Fungus Gnats – a Common Problem of Overwatered Houseplants

— Written By and last updated by Fungus Gnat

Adult fungus gnats are delicate, gray, dark gray, or black fly-like insects about 1/8” long that resemble fruit flies. They are often seen running over the soil surface of houseplants, especially ones that are over-watered. Adult fungus gnats do not damage plants but are objectionable and a nuisance. In heavy infestations, they can be very annoying by flying around your home or office and into your face. I had a colleague who had plants in his office and we would have a routine infestation of these pests because he always kept his plants too wet. Everyone in the office had these little boogers flying in their face!

Female fungus gnats lay up to 300 eggs on the soil surface which hatch in five to six days. The immature fungus gnat lives in the soil and is a white, translucent larva with a shiny black head. The larvae feed on any organic matter and can attain a length of about ¼”. Three to four weeks are necessary to complete the life cycle. Soils containing large quantities of decaying vegetative and those high in organic matter are most likely to host fungus gnat larvae.

Fungus gnat larvae can damage root systems of infested plants by burrowing in the soil and feeding on the roots and sometimes the crowns of plants. Seedlings, rooted cuttings, and young plants can be severely damaged or killed by fungus gnat larvae feeding on root hairs or roots. Fungus gnat larvae infestations on older established plants are characterized by little new growth and foliage that appears to be off color (dull or less vibrant than expected). A severely infested plant may also drop foliage.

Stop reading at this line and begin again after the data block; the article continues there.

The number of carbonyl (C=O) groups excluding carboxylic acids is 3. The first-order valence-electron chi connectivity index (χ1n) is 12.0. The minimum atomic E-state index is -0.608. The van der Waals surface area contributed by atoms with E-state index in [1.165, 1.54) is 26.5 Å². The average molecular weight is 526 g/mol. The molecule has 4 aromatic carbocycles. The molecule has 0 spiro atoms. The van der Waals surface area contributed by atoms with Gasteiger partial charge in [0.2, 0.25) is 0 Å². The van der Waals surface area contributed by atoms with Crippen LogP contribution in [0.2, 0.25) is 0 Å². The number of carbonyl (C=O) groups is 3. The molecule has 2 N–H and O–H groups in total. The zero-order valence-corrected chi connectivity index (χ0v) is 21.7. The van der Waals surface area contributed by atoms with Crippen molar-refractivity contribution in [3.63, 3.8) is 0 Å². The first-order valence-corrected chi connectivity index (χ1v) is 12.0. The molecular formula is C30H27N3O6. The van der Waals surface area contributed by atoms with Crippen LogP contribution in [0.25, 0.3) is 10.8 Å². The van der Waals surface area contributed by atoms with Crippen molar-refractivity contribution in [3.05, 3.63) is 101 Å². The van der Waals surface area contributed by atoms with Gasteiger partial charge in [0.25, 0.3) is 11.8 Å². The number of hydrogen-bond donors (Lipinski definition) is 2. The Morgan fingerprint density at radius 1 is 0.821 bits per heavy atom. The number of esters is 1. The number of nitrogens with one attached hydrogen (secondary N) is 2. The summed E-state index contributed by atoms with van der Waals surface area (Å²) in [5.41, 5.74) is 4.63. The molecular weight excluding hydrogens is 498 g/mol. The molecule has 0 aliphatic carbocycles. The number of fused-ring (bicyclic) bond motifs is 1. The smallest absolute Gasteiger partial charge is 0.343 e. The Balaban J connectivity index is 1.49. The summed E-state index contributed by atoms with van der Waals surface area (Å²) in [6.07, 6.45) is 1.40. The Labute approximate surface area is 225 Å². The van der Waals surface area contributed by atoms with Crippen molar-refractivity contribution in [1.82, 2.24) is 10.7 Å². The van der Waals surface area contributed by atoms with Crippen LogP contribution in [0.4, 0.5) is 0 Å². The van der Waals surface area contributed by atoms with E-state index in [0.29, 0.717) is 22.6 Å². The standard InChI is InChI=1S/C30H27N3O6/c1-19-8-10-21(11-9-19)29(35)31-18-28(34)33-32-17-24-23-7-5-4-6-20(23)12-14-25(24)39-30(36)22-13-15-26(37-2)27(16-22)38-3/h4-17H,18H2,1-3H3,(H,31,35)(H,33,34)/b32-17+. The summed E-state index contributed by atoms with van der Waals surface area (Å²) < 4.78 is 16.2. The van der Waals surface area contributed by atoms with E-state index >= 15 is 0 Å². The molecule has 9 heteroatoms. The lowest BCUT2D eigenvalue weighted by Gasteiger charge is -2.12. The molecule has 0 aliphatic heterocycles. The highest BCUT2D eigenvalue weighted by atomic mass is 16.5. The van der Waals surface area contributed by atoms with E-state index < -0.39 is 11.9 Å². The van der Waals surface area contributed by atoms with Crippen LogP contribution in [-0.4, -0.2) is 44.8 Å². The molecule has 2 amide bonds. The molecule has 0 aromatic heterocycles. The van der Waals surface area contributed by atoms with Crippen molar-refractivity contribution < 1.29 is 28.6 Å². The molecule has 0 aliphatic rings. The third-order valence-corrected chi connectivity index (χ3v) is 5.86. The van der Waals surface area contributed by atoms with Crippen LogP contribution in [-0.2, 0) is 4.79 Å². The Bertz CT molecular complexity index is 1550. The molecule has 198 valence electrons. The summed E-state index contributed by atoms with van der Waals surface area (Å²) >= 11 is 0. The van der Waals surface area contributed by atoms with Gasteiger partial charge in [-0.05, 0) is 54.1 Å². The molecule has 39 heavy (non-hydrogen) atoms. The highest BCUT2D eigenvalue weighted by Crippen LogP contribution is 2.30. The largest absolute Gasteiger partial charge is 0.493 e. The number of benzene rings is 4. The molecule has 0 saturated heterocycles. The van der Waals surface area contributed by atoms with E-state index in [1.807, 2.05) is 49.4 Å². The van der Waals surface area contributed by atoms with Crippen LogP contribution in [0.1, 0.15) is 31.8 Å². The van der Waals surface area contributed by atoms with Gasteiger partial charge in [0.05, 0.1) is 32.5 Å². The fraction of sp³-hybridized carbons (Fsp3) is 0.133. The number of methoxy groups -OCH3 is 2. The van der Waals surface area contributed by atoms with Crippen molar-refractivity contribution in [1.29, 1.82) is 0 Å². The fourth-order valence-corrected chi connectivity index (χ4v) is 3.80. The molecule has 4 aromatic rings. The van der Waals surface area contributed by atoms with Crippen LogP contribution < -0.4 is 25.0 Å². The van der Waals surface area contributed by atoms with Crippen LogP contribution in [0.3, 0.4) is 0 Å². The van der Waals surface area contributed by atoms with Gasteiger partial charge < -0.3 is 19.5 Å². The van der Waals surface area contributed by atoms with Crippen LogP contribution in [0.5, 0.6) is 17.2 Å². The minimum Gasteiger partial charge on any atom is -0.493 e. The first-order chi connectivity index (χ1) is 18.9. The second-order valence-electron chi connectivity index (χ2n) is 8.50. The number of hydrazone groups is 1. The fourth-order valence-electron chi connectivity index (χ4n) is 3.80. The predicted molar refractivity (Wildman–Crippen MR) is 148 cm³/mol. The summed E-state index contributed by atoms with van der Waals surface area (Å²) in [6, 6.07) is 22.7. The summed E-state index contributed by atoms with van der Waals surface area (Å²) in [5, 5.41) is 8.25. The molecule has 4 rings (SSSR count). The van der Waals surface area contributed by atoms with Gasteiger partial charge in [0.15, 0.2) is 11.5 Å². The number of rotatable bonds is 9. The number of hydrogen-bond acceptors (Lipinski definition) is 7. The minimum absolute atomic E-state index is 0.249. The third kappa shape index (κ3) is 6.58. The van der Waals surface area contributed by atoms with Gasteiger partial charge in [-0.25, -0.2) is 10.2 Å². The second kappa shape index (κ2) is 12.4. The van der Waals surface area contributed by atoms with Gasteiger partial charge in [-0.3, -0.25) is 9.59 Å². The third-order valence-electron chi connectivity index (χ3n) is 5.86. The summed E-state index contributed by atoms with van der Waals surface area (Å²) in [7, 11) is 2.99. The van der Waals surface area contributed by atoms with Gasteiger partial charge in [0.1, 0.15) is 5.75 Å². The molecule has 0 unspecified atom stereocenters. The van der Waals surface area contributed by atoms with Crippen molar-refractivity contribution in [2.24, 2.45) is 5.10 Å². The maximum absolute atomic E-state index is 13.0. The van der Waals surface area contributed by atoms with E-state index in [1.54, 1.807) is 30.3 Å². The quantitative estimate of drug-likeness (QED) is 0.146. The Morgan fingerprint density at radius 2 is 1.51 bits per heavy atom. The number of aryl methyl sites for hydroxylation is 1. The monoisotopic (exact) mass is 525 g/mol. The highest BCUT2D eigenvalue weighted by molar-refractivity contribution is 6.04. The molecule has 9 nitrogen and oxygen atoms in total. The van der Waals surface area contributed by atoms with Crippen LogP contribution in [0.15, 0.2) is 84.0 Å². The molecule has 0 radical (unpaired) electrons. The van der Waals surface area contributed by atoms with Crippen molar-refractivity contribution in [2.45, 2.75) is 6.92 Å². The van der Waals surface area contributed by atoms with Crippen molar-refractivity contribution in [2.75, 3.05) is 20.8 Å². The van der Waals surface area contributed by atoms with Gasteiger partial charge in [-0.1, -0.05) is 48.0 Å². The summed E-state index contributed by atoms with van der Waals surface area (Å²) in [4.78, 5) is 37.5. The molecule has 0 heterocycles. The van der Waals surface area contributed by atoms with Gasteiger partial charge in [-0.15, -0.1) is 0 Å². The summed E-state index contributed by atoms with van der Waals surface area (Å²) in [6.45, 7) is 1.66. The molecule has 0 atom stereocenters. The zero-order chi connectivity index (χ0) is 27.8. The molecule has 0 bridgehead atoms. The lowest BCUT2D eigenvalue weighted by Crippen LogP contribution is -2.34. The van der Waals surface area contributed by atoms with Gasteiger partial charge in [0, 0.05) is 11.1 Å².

Control and prevention of fungus gnats come in several forms. For infested plants, allow the soil to thoroughly dry between waterings. This will kill the larvae through desiccation. If the plant is of a type that cannot be allowed to dry out, immerse the pot in water and allow it to stand for an hour or so. This should drown the fungus gnat larvae. If this doesn’t work, drench the soil with a pesticide labeled for use on houseplants and for control of fungus gnats. Be careful to properly measure and apply these pesticides according to directions for use in a house and take care to provide adequate ventilation.

The best way to prevent new or future infestations of fungus gnats is to follow proper watering practices. Houseplants in the winter normally do not require as much water as at other times of the year. Whenever possible, allow soil surfaces to dry completely between watering. A wet environment is an open invitation to fungus gnats as well as a host of other problems such as root rot and stem rot. Don’t just water on a set schedule. Use the “finger method” to determine if you need to water – for an 8” pot, insert your index finger to the first knuckle. If moist, no need to water, if dry, water is needed.